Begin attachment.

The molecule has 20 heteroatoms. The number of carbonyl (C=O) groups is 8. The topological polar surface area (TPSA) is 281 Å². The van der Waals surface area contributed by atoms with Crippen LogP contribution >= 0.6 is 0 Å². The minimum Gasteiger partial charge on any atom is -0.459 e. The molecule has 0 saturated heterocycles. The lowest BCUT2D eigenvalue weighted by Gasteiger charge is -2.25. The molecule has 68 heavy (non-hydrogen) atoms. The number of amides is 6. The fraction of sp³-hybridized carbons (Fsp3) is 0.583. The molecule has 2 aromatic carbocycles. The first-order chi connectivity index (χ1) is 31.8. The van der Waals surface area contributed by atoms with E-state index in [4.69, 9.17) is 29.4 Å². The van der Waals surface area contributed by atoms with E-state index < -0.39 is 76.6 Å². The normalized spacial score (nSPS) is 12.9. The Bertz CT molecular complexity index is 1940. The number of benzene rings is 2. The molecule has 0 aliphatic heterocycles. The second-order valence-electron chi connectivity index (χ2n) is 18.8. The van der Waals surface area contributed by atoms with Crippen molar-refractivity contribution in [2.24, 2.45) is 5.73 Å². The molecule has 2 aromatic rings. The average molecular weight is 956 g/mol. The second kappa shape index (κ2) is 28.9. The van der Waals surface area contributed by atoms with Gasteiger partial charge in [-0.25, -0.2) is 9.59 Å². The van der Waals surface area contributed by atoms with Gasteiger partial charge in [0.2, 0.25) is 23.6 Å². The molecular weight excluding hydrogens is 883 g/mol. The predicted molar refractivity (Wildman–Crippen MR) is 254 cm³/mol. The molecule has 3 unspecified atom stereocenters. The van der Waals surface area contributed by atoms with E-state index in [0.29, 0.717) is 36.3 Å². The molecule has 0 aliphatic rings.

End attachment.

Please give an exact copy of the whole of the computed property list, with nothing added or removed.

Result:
The molecule has 20 heteroatoms. The number of carbonyl (C=O) groups is 8. The topological polar surface area (TPSA) is 281 Å². The van der Waals surface area contributed by atoms with Crippen LogP contribution >= 0.6 is 0 Å². The minimum Gasteiger partial charge on any atom is -0.459 e. The molecule has 0 saturated heterocycles. The lowest BCUT2D eigenvalue weighted by Gasteiger charge is -2.25. The molecule has 68 heavy (non-hydrogen) atoms. The number of amides is 6. The fraction of sp³-hybridized carbons (Fsp3) is 0.583. The molecule has 2 aromatic carbocycles. The first-order chi connectivity index (χ1) is 31.8. The van der Waals surface area contributed by atoms with E-state index in [4.69, 9.17) is 29.4 Å². The van der Waals surface area contributed by atoms with E-state index < -0.39 is 76.6 Å². The normalized spacial score (nSPS) is 12.9. The Bertz CT molecular complexity index is 1940. The number of benzene rings is 2. The molecule has 0 aliphatic heterocycles. The second-order valence-electron chi connectivity index (χ2n) is 18.8. The van der Waals surface area contributed by atoms with Crippen molar-refractivity contribution in [2.24, 2.45) is 5.73 Å². The molecule has 2 aromatic rings. The average molecular weight is 956 g/mol. The second kappa shape index (κ2) is 28.9. The van der Waals surface area contributed by atoms with Gasteiger partial charge in [-0.25, -0.2) is 9.59 Å². The van der Waals surface area contributed by atoms with Gasteiger partial charge in [0.2, 0.25) is 23.6 Å². The molecular weight excluding hydrogens is 883 g/mol. The predicted molar refractivity (Wildman–Crippen MR) is 254 cm³/mol. The molecule has 3 unspecified atom stereocenters. The van der Waals surface area contributed by atoms with E-state index in [0.29, 0.717) is 36.3 Å². The molecule has 0 aliphatic rings.